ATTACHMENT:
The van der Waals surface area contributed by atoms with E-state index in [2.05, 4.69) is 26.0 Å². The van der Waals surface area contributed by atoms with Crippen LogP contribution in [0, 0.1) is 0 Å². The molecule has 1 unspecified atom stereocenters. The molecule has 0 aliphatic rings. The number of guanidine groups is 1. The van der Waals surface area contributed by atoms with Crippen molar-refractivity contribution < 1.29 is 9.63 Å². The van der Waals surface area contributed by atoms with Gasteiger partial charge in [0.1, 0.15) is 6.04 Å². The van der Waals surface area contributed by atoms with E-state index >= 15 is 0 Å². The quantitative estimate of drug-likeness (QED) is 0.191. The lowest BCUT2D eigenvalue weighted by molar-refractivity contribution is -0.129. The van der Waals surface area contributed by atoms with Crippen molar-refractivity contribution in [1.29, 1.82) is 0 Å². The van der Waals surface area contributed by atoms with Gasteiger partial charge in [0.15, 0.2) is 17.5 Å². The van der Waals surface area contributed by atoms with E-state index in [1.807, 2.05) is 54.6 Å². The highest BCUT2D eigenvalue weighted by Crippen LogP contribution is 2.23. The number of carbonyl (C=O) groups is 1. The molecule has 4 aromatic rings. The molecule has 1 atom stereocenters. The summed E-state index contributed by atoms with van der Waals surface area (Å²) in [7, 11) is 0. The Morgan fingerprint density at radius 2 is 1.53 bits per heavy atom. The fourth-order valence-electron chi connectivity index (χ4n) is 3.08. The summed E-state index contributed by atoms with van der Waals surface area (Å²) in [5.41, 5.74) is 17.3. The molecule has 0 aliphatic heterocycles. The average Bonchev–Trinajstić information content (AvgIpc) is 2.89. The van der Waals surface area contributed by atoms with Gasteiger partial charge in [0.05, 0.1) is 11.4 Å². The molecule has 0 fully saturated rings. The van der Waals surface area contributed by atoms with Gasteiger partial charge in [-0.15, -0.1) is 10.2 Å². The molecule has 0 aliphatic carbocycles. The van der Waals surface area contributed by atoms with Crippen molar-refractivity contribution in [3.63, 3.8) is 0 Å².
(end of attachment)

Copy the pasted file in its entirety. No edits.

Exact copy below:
The van der Waals surface area contributed by atoms with E-state index in [2.05, 4.69) is 26.0 Å². The van der Waals surface area contributed by atoms with Crippen LogP contribution in [0, 0.1) is 0 Å². The molecule has 1 unspecified atom stereocenters. The molecule has 0 aliphatic rings. The number of guanidine groups is 1. The van der Waals surface area contributed by atoms with Crippen molar-refractivity contribution < 1.29 is 9.63 Å². The van der Waals surface area contributed by atoms with Gasteiger partial charge in [0.1, 0.15) is 6.04 Å². The van der Waals surface area contributed by atoms with E-state index >= 15 is 0 Å². The quantitative estimate of drug-likeness (QED) is 0.191. The lowest BCUT2D eigenvalue weighted by molar-refractivity contribution is -0.129. The van der Waals surface area contributed by atoms with Crippen molar-refractivity contribution in [1.29, 1.82) is 0 Å². The van der Waals surface area contributed by atoms with Gasteiger partial charge in [0.15, 0.2) is 17.5 Å². The van der Waals surface area contributed by atoms with E-state index in [1.807, 2.05) is 54.6 Å². The highest BCUT2D eigenvalue weighted by Crippen LogP contribution is 2.23. The number of carbonyl (C=O) groups is 1. The molecule has 4 aromatic rings. The molecule has 1 atom stereocenters. The summed E-state index contributed by atoms with van der Waals surface area (Å²) in [7, 11) is 0. The Morgan fingerprint density at radius 2 is 1.53 bits per heavy atom. The fourth-order valence-electron chi connectivity index (χ4n) is 3.08. The summed E-state index contributed by atoms with van der Waals surface area (Å²) in [5.41, 5.74) is 17.3. The molecule has 0 aliphatic heterocycles. The average Bonchev–Trinajstić information content (AvgIpc) is 2.89. The van der Waals surface area contributed by atoms with Gasteiger partial charge in [0.05, 0.1) is 11.4 Å². The molecule has 0 fully saturated rings. The van der Waals surface area contributed by atoms with Gasteiger partial charge in [-0.15, -0.1) is 10.2 Å². The molecule has 0 aliphatic carbocycles. The van der Waals surface area contributed by atoms with Crippen molar-refractivity contribution in [3.63, 3.8) is 0 Å².